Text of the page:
We need faith now more than ever.
This past Thursday night we – that is, CBJ – hosted a panel of five African-American speakers who shared with us their personal experiences and wisdom gained from growing up poor and black in Cleveland’s inner city. They came to us through Ken Leventhal, who now lives in California and is a member of CBJ, but who lived most of his life in Cleveland and spent two decades mentoring teens in those tough Cleveland neighborhoods.
The event was part of a growing effort in our community to understand how the history of oppression in our country shapes our reality today. We have a lot to learn, and there will be more events coming up. The next big one is on July 28th, a workshop on implicit bias with Kimberly Papillon. She’ll also be doing a separate workshop just for our teens. She’s a very dynamic, very knowledgeable speaker, who will help us realize the subconscious biases that we are not normally aware of, and by recognizing them we can begin to control. I hope you will be able to join in.
But this morning, I want to put aside a moment the discussion of racism, and bias, and difference. Those were the focus of Thursday’s discussion, and each of the panelists spoke on these topics from their hearts, and their pain touched our hearts. At the same time, they could not help but share another kind of wisdom, one more universal, because it is utterly part of who they are. And that is – their faith in God.
I think all of us participating in the panel noticed it. For me, the first sign came earlier in the week when we met to prepare, and one of the panelists, Maisha Terrell, said near the end of the meeting: “I have just one question. Are we going to pray at all?” Ken, who knows these 5 speakers so well, was prepared for the question. He had already identified who would be saying the opening prayer on Thursday night. And I was just glad they didn’t know that if Ken hadn’t mentioned it, it would not have occurred to me on my own. And it certainly would not have occurred to me to end a planning meeting with a prayer, but as we ended that prep meeting either Maisha or Lu Anne suggested that Devonte, the youngest of the panelists, should close for us with a prayer.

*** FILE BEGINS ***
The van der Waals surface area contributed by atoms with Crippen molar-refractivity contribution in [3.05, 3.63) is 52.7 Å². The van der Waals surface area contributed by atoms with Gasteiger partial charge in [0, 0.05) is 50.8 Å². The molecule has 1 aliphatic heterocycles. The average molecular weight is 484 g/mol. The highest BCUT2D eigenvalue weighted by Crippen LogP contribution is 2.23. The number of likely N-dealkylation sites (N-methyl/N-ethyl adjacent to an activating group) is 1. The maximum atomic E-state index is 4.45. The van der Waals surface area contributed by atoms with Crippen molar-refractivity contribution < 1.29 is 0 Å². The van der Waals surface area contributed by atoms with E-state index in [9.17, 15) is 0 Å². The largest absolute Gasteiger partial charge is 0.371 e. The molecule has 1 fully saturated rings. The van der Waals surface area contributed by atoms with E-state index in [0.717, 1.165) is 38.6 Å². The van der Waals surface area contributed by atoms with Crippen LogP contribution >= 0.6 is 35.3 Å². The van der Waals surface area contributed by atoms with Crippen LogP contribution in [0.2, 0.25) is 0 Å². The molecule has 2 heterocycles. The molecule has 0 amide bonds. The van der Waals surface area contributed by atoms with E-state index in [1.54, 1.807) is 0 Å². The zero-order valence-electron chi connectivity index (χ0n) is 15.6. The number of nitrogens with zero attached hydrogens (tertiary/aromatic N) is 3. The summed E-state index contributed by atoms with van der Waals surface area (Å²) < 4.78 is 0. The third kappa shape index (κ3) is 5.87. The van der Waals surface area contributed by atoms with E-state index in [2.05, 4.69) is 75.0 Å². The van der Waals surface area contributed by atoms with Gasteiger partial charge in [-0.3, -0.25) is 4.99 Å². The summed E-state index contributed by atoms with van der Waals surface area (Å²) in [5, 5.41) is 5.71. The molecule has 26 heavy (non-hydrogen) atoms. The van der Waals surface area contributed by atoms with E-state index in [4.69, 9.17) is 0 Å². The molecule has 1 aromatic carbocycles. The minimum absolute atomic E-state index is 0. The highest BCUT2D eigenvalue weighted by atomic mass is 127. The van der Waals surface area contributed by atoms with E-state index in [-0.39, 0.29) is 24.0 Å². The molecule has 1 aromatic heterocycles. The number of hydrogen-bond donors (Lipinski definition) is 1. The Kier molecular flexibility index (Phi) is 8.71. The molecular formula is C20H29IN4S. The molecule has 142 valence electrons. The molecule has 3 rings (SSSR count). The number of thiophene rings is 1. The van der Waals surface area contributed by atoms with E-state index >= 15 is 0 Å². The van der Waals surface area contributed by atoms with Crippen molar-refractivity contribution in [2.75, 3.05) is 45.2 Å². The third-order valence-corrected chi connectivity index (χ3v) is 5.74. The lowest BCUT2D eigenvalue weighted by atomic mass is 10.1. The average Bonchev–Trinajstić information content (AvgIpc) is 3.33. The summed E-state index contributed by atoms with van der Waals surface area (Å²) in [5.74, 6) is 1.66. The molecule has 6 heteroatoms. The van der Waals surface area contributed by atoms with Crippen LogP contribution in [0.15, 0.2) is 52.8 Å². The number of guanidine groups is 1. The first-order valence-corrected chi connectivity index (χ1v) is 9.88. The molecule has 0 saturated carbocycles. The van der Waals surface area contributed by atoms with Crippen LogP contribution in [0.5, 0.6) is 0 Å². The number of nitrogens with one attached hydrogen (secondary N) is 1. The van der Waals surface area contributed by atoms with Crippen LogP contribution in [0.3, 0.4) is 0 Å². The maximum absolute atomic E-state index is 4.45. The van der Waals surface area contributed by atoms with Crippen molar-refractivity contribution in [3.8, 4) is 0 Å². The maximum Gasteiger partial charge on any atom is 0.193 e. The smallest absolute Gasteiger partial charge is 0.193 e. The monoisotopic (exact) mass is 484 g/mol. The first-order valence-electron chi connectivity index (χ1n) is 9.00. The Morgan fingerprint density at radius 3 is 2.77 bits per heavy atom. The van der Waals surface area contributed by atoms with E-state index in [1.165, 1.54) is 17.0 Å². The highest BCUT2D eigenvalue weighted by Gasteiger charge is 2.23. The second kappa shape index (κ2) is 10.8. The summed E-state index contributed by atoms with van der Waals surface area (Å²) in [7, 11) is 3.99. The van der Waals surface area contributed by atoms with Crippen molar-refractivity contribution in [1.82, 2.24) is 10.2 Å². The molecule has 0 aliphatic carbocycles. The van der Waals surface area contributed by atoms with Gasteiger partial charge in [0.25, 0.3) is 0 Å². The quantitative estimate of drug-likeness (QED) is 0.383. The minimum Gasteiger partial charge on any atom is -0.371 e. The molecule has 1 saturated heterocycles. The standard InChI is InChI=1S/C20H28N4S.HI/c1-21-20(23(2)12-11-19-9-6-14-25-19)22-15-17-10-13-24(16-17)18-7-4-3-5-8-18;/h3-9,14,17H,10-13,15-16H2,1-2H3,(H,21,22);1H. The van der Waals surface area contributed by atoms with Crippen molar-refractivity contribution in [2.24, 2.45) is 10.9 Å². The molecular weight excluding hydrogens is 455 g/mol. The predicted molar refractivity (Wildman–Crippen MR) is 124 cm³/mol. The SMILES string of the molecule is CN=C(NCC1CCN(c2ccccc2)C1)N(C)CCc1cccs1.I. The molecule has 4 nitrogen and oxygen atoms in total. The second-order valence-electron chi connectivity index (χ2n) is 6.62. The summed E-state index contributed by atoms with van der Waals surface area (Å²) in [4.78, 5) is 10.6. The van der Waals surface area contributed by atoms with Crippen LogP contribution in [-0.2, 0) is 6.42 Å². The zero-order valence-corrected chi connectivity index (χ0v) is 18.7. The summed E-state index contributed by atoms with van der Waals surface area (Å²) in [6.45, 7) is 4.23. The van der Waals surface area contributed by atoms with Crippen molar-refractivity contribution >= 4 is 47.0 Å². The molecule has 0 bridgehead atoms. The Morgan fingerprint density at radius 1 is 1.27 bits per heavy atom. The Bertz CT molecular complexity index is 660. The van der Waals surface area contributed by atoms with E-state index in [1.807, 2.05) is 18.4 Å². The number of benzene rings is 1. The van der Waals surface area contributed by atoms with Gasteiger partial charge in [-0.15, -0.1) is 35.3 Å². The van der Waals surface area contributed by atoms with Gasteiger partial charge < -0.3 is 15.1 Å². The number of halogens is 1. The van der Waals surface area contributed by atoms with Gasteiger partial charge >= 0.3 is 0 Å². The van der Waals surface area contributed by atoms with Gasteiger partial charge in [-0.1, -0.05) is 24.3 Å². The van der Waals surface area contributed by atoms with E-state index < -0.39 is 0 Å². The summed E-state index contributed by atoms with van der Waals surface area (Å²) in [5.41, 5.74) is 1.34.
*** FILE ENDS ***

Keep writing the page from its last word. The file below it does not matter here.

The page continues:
That’s Devonte Cooper. He’s very young, but he’s already published a book of his memoirs, sharing the story of his emergence from the poverty and instability of his childhood. So many of the young men he grew up with succumbed – he said. They are in prison, or living on the streets, or slaves to drug addiction. And he escaped all that.
In the introduction to his book, he relates the experience that shaped the rest of his life. It happened when he was 14 years old. Every Sunday, he and his friends would attend church services at the Salvation Army, because they were required to do so in order to have free access to the gym. They’d joke around with each other throughout the service, totally uninterested in what was going on. But then one Sunday, his friends slipped out of the room and he didn’t notice. Suddenly he was alone, and for the first time, he paid attention to the pastor. Here’s was what Devonte wrote:
I locked into Pastor Emmitt while he was speaking as he passionately shared a piece of his life story.
He stated that as a young married man he battled with street life and addiction. He explained how he neglected his wife and his very young daughter, not realizing that he was he was destroying his family. As I listened, I felt his passion and saw his tears. He was very sincere about his experiences and expressed how he could relate to the members and the pain and the struggles that they may have been experiencing. I glanced around the room and saw how they responded, and they were just as emotional, as he was giving them hope that they could overcome their strongholds and they weren’t alone. He pressed on and explained how God had changed his life to be a better man for him and his family. He mentioned that he decided to listen to God, and then doors began opening for him. Change occurred once he decided to walk through those doors, which led him to gaining employment and restoring his relationships with his loved ones. He encouraged his listeners that God would do the same for them if they would give God a chance. As I witnessed their reactions and felt the energy in the room, and an unfamiliar feeling came over me, I suddenly gained this sense of compassion for everyone. Everything slowed down, and all I could do was breathe and look around at everyone hugging and empathizing with each other. In that moment, I had forgotten about basketball, I was comfortable where I was, and we all joined hands and prayed before being dismissed….
That experience with Pastor Emmitt had captured my mind and increased my awareness forever.
Maisha, too, talked about how oppression within and without nearly devoured her. Sexual abuse, racism, drug addiction. Until her faith in God showed her the way out.